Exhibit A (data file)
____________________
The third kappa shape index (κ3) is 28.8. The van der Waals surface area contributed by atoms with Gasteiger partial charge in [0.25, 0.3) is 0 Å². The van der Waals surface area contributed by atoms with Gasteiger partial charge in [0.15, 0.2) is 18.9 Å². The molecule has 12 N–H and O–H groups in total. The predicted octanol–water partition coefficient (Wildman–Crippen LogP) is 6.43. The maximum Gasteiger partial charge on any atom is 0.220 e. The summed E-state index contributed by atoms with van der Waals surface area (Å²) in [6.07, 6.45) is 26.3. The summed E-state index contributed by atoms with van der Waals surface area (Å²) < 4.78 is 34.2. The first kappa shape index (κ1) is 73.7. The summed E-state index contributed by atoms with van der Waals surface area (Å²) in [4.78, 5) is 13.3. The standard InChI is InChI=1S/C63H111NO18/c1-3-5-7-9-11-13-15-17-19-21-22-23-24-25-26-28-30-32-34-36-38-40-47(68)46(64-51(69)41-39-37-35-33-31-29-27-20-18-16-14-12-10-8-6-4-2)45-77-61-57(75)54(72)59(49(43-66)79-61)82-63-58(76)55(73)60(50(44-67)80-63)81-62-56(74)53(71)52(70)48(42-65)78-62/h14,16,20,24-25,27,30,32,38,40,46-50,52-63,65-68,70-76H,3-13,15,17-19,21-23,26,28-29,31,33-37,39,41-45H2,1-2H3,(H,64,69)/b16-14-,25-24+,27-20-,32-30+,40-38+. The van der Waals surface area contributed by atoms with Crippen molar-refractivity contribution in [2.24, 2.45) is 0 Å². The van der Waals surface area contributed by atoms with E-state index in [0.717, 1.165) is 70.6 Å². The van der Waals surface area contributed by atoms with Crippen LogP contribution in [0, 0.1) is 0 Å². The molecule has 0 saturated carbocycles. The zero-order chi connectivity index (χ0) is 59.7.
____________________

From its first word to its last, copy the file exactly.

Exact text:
The third kappa shape index (κ3) is 28.8. The van der Waals surface area contributed by atoms with Gasteiger partial charge in [0.25, 0.3) is 0 Å². The van der Waals surface area contributed by atoms with Gasteiger partial charge in [0.15, 0.2) is 18.9 Å². The molecule has 12 N–H and O–H groups in total. The predicted octanol–water partition coefficient (Wildman–Crippen LogP) is 6.43. The maximum Gasteiger partial charge on any atom is 0.220 e. The summed E-state index contributed by atoms with van der Waals surface area (Å²) in [6.07, 6.45) is 26.3. The summed E-state index contributed by atoms with van der Waals surface area (Å²) < 4.78 is 34.2. The first kappa shape index (κ1) is 73.7. The summed E-state index contributed by atoms with van der Waals surface area (Å²) in [4.78, 5) is 13.3. The standard InChI is InChI=1S/C63H111NO18/c1-3-5-7-9-11-13-15-17-19-21-22-23-24-25-26-28-30-32-34-36-38-40-47(68)46(64-51(69)41-39-37-35-33-31-29-27-20-18-16-14-12-10-8-6-4-2)45-77-61-57(75)54(72)59(49(43-66)79-61)82-63-58(76)55(73)60(50(44-67)80-63)81-62-56(74)53(71)52(70)48(42-65)78-62/h14,16,20,24-25,27,30,32,38,40,46-50,52-63,65-68,70-76H,3-13,15,17-19,21-23,26,28-29,31,33-37,39,41-45H2,1-2H3,(H,64,69)/b16-14-,25-24+,27-20-,32-30+,40-38+. The van der Waals surface area contributed by atoms with Crippen molar-refractivity contribution in [2.24, 2.45) is 0 Å². The van der Waals surface area contributed by atoms with E-state index in [0.717, 1.165) is 70.6 Å². The van der Waals surface area contributed by atoms with Crippen LogP contribution in [0, 0.1) is 0 Å². The molecule has 0 saturated carbocycles. The zero-order chi connectivity index (χ0) is 59.7.